During his seminary education in New York City, Peterson worked with a group of artists. They were dancers and poets and sculptors, and they all worked blue-collar jobs as taxi drivers, waiters, and salesmen—whatever they had to do to pay the rent and put food on the table. Soon enough Peterson realized that “none of them were defined by their jobs—they were artists, whether anyone else saw them as artists, and regardless of whether anyone would ever pay them to be artists.” That is to say, being an artist wasn’t a job for them, but a vocation. Their jobs simply kept them alive so they could pursue their vocations. “Their vocation didn’t come from what anyone thought of them or paid them.”
I found this discussion both liberating and convicting. Looking back over the past decade or so, I wonder if the angst I’ve experienced while trying to figure out what to do with my life has stemmed from confusing these two categories.
In my senior year of high school, I “surrendered to the gospel ministry” (that’s what we called it). I sensed a calling to dedicate my life and career to serving Christ through the local church. I immediately understood that vocation in terms of the jobs that commitment made possible or impossible. Before then, I wanted to teach high school English for a living. After, I knew that a call to ministry meant abandoning that career. At the time, the only ministers I knew were senior pastors, youth ministers, and worship leaders. The job description of pastor seemed the best decision.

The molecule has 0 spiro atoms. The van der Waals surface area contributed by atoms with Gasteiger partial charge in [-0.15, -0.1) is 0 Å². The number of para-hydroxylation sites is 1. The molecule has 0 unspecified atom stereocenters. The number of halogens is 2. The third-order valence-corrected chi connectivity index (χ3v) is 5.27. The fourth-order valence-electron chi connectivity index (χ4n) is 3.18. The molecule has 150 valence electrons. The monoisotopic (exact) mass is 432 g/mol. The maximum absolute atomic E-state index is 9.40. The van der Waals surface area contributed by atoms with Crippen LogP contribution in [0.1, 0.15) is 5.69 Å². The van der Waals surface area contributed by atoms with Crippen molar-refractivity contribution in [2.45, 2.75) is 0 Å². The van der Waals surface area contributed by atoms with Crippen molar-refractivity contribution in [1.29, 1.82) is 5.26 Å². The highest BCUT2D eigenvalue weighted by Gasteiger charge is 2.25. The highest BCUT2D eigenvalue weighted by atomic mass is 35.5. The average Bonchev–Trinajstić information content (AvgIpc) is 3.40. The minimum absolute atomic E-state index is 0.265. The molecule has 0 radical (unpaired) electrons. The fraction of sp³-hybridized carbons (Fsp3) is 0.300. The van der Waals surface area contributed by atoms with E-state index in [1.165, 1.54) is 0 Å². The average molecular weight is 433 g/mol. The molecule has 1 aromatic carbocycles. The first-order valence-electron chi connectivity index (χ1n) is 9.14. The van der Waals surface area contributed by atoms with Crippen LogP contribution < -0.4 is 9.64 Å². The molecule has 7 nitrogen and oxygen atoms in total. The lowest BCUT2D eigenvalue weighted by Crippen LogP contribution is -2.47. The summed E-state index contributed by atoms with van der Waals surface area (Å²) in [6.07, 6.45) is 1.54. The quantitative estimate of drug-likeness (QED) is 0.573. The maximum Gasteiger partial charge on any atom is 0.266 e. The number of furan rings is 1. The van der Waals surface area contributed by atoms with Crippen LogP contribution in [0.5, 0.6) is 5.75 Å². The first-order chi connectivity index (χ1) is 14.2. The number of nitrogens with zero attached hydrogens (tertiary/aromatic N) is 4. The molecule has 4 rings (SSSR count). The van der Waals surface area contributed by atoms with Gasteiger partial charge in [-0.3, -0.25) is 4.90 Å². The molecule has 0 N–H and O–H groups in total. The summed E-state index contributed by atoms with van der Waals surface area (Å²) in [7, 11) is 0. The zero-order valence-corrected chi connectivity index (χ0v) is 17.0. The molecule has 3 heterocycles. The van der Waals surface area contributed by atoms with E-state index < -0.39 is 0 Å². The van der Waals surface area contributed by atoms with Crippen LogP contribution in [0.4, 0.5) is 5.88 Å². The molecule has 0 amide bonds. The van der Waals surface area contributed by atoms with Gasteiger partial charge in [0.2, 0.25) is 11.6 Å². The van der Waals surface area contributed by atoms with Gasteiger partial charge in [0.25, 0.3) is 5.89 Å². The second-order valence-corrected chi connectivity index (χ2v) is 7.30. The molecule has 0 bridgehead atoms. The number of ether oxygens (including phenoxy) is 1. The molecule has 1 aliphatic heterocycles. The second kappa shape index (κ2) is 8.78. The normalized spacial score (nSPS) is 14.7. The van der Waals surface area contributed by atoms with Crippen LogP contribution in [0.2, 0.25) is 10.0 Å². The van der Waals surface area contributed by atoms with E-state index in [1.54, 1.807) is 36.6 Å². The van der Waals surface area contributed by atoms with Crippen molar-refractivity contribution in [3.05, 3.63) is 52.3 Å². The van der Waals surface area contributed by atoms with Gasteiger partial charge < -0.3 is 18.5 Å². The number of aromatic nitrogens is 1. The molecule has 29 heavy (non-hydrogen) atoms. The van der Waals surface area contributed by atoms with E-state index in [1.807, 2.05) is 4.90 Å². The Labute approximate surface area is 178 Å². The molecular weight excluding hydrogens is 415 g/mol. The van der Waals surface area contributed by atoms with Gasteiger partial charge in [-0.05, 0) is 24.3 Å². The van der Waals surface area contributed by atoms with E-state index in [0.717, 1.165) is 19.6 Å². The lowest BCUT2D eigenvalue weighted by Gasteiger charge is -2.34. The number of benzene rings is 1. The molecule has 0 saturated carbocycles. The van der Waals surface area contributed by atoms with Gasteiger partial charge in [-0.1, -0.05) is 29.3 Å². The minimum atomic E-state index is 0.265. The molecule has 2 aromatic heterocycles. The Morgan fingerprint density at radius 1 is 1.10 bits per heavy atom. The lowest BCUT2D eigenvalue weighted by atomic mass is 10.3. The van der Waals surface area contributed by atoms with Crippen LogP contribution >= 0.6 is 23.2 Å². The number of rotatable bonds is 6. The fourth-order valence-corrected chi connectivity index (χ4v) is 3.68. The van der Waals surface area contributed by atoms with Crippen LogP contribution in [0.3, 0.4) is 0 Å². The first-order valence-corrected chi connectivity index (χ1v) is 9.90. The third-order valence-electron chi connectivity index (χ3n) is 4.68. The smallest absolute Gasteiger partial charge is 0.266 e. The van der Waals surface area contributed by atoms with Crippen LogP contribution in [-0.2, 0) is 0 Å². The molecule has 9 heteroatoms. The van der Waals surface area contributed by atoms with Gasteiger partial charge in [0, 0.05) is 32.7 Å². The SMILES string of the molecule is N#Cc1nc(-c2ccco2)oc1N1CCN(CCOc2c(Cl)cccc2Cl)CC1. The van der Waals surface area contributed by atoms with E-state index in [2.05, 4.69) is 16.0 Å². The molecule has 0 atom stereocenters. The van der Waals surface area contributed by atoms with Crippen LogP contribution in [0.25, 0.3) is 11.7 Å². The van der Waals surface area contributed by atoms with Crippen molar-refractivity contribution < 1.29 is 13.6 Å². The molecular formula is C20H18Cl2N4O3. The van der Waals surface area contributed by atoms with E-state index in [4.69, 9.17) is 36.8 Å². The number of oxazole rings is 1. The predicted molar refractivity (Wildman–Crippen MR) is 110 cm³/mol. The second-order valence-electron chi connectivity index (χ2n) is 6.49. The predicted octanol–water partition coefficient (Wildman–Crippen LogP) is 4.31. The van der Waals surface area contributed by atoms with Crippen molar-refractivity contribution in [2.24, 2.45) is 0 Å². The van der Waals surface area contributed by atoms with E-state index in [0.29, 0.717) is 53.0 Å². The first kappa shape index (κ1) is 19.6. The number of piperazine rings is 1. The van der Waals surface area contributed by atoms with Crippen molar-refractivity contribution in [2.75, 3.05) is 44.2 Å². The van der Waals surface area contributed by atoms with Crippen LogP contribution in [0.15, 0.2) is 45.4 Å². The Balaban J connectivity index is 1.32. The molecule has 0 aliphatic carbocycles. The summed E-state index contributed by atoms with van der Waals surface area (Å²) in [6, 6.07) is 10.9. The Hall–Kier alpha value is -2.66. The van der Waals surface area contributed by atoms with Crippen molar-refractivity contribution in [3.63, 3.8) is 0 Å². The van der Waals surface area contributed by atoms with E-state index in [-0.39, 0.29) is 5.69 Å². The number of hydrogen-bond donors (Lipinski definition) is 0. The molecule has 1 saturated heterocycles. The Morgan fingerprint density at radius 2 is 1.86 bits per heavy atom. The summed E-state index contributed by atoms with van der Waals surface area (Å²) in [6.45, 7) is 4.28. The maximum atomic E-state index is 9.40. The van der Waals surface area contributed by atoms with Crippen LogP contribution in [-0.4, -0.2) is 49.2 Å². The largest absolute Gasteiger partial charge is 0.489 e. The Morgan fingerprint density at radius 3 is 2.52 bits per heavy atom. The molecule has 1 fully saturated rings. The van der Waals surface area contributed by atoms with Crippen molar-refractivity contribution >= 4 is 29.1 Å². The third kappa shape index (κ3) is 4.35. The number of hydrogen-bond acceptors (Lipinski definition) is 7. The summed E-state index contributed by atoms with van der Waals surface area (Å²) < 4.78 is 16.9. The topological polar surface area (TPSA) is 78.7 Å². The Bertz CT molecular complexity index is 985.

In college I waffled. I was pastoring a church and didn’t appreciate the identity foisted upon me when people from church introduced me as “Pastor Brandon.” I still felt the sense of vocation, but didn’t like the job. Since then I’ve been trying to figure out what job would be enable me to live out my vocation.
The trouble is, I’m not sure I could tell you in a sentence what I feel called to. I have several jobs: editor, writer, college instructor, doctoral student (not paid for it, but it sure is work). None of those things are “ministry” in the strictest sense. Yet I feel “called” to ministry still, and there are parts of each of my jobs that satisfy my sense of calling. But it sure would be nice to answer the question, “What do you do?” with a sentence that doesn’t begin, “Well, it’s complicated…”
Jobs pay the bills; vocations may or may not. I suspect bi-vocational pastors, as they’re called, must have a deeper sense of vocation than the rest of us. So many men and women who feel called to the ministry drop out when they can’t find a job at a church that’s big enough to pay their rent and student loans because we tend to think of ministry as the job that will put food on our tables. I admire the men and women who do what they have to for a living so they can do what they are called to do for the kingdom.
May 19, 2010
Grad school establishes ministry patterns that don’t end on graduation day.